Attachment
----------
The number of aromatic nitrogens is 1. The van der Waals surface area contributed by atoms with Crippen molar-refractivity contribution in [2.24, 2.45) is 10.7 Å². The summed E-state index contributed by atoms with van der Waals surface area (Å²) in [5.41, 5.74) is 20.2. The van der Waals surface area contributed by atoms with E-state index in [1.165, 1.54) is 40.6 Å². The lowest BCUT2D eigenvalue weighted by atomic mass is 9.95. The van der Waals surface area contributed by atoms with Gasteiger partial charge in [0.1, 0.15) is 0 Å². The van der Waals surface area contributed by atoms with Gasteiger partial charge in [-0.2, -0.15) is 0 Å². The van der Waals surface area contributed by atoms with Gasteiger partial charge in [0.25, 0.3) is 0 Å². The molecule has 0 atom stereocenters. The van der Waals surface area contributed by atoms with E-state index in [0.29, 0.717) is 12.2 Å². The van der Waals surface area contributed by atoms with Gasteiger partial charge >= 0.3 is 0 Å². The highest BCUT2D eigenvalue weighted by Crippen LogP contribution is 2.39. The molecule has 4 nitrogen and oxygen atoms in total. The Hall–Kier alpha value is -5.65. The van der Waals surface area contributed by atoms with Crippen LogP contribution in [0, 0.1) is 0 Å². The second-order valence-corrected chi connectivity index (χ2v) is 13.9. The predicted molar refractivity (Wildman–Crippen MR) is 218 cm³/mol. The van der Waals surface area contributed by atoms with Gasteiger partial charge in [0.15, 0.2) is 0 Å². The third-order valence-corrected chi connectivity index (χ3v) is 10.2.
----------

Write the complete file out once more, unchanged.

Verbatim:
The number of aromatic nitrogens is 1. The van der Waals surface area contributed by atoms with Crippen molar-refractivity contribution in [2.24, 2.45) is 10.7 Å². The summed E-state index contributed by atoms with van der Waals surface area (Å²) in [5.41, 5.74) is 20.2. The van der Waals surface area contributed by atoms with E-state index in [1.165, 1.54) is 40.6 Å². The lowest BCUT2D eigenvalue weighted by atomic mass is 9.95. The van der Waals surface area contributed by atoms with Gasteiger partial charge in [0.1, 0.15) is 0 Å². The van der Waals surface area contributed by atoms with Gasteiger partial charge in [-0.2, -0.15) is 0 Å². The van der Waals surface area contributed by atoms with Gasteiger partial charge in [0.25, 0.3) is 0 Å². The molecule has 0 atom stereocenters. The van der Waals surface area contributed by atoms with E-state index in [0.29, 0.717) is 12.2 Å². The van der Waals surface area contributed by atoms with Gasteiger partial charge >= 0.3 is 0 Å². The highest BCUT2D eigenvalue weighted by Crippen LogP contribution is 2.39. The molecule has 4 nitrogen and oxygen atoms in total. The Hall–Kier alpha value is -5.65. The van der Waals surface area contributed by atoms with Crippen LogP contribution in [0, 0.1) is 0 Å². The second-order valence-corrected chi connectivity index (χ2v) is 13.9. The predicted molar refractivity (Wildman–Crippen MR) is 218 cm³/mol. The van der Waals surface area contributed by atoms with Gasteiger partial charge in [0.15, 0.2) is 0 Å². The third-order valence-corrected chi connectivity index (χ3v) is 10.2.